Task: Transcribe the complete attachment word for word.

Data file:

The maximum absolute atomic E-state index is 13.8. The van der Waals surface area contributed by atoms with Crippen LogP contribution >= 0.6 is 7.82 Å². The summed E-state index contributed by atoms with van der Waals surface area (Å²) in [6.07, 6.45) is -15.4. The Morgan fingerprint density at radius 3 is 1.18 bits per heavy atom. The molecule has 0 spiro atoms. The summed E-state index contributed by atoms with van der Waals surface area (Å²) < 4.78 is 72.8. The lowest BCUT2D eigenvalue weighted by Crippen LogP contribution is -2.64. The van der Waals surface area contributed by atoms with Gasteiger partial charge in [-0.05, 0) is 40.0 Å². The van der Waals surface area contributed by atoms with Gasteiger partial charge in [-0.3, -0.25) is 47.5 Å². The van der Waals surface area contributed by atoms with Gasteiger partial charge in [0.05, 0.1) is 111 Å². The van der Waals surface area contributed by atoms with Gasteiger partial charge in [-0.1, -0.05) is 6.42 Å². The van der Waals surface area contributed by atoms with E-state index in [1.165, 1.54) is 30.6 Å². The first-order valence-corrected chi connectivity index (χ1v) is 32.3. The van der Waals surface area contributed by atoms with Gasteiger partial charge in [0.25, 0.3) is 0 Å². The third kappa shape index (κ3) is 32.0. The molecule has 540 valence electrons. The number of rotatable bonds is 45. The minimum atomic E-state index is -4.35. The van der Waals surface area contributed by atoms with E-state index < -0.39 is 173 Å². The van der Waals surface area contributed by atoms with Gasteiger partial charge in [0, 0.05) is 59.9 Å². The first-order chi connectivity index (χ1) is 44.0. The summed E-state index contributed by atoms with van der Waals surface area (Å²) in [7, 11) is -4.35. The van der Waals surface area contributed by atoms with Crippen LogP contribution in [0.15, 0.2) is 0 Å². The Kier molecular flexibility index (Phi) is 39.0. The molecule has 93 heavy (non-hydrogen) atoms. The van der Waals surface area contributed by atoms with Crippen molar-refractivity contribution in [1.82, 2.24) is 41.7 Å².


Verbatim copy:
The maximum absolute atomic E-state index is 13.8. The van der Waals surface area contributed by atoms with Crippen LogP contribution >= 0.6 is 7.82 Å². The summed E-state index contributed by atoms with van der Waals surface area (Å²) in [6.07, 6.45) is -15.4. The Morgan fingerprint density at radius 3 is 1.18 bits per heavy atom. The molecule has 0 spiro atoms. The summed E-state index contributed by atoms with van der Waals surface area (Å²) < 4.78 is 72.8. The lowest BCUT2D eigenvalue weighted by Crippen LogP contribution is -2.64. The van der Waals surface area contributed by atoms with Gasteiger partial charge in [-0.05, 0) is 40.0 Å². The van der Waals surface area contributed by atoms with Gasteiger partial charge in [-0.3, -0.25) is 47.5 Å². The van der Waals surface area contributed by atoms with Gasteiger partial charge in [0.05, 0.1) is 111 Å². The van der Waals surface area contributed by atoms with Gasteiger partial charge in [-0.1, -0.05) is 6.42 Å². The van der Waals surface area contributed by atoms with E-state index in [1.165, 1.54) is 30.6 Å². The first-order valence-corrected chi connectivity index (χ1v) is 32.3. The van der Waals surface area contributed by atoms with Gasteiger partial charge in [0.25, 0.3) is 0 Å². The third kappa shape index (κ3) is 32.0. The molecule has 540 valence electrons. The number of rotatable bonds is 45. The minimum atomic E-state index is -4.35. The van der Waals surface area contributed by atoms with E-state index < -0.39 is 173 Å². The van der Waals surface area contributed by atoms with Gasteiger partial charge in [0, 0.05) is 59.9 Å². The first-order chi connectivity index (χ1) is 44.0. The summed E-state index contributed by atoms with van der Waals surface area (Å²) in [7, 11) is -4.35. The van der Waals surface area contributed by atoms with Crippen LogP contribution in [0.15, 0.2) is 0 Å². The Kier molecular flexibility index (Phi) is 39.0. The molecule has 93 heavy (non-hydrogen) atoms. The van der Waals surface area contributed by atoms with Crippen molar-refractivity contribution in [1.82, 2.24) is 41.7 Å².